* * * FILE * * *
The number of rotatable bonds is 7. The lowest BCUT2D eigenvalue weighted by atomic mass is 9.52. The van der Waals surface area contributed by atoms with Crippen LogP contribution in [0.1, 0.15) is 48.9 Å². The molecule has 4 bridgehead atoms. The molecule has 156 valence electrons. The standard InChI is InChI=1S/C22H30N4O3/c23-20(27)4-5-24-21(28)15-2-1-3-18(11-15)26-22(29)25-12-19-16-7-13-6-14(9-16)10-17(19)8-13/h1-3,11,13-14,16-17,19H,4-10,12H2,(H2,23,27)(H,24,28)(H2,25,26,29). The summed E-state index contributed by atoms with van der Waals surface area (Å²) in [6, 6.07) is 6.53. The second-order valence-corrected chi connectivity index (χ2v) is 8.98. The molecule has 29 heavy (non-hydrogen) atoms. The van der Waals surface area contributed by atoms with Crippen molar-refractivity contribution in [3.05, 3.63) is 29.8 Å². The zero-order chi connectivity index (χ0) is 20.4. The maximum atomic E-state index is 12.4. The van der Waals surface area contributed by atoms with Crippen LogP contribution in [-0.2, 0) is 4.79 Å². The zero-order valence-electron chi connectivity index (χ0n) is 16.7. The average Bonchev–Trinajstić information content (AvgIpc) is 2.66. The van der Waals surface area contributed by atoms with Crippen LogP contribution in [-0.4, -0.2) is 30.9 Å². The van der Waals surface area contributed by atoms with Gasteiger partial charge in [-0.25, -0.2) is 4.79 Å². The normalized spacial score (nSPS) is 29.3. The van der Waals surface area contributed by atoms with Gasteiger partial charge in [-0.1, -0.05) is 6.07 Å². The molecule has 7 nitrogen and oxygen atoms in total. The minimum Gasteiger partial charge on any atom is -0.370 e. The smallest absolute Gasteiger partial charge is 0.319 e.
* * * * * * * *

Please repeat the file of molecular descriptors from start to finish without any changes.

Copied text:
The number of rotatable bonds is 7. The lowest BCUT2D eigenvalue weighted by atomic mass is 9.52. The van der Waals surface area contributed by atoms with Crippen LogP contribution in [0.1, 0.15) is 48.9 Å². The molecule has 4 bridgehead atoms. The molecule has 156 valence electrons. The standard InChI is InChI=1S/C22H30N4O3/c23-20(27)4-5-24-21(28)15-2-1-3-18(11-15)26-22(29)25-12-19-16-7-13-6-14(9-16)10-17(19)8-13/h1-3,11,13-14,16-17,19H,4-10,12H2,(H2,23,27)(H,24,28)(H2,25,26,29). The summed E-state index contributed by atoms with van der Waals surface area (Å²) in [6, 6.07) is 6.53. The second-order valence-corrected chi connectivity index (χ2v) is 8.98. The molecule has 29 heavy (non-hydrogen) atoms. The van der Waals surface area contributed by atoms with Crippen molar-refractivity contribution in [3.05, 3.63) is 29.8 Å². The zero-order chi connectivity index (χ0) is 20.4. The maximum atomic E-state index is 12.4. The van der Waals surface area contributed by atoms with Crippen LogP contribution in [-0.2, 0) is 4.79 Å². The zero-order valence-electron chi connectivity index (χ0n) is 16.7. The average Bonchev–Trinajstić information content (AvgIpc) is 2.66. The van der Waals surface area contributed by atoms with Crippen LogP contribution in [-0.4, -0.2) is 30.9 Å². The van der Waals surface area contributed by atoms with Gasteiger partial charge in [-0.25, -0.2) is 4.79 Å². The normalized spacial score (nSPS) is 29.3. The van der Waals surface area contributed by atoms with Gasteiger partial charge in [-0.1, -0.05) is 6.07 Å². The molecule has 7 nitrogen and oxygen atoms in total. The minimum Gasteiger partial charge on any atom is -0.370 e. The smallest absolute Gasteiger partial charge is 0.319 e.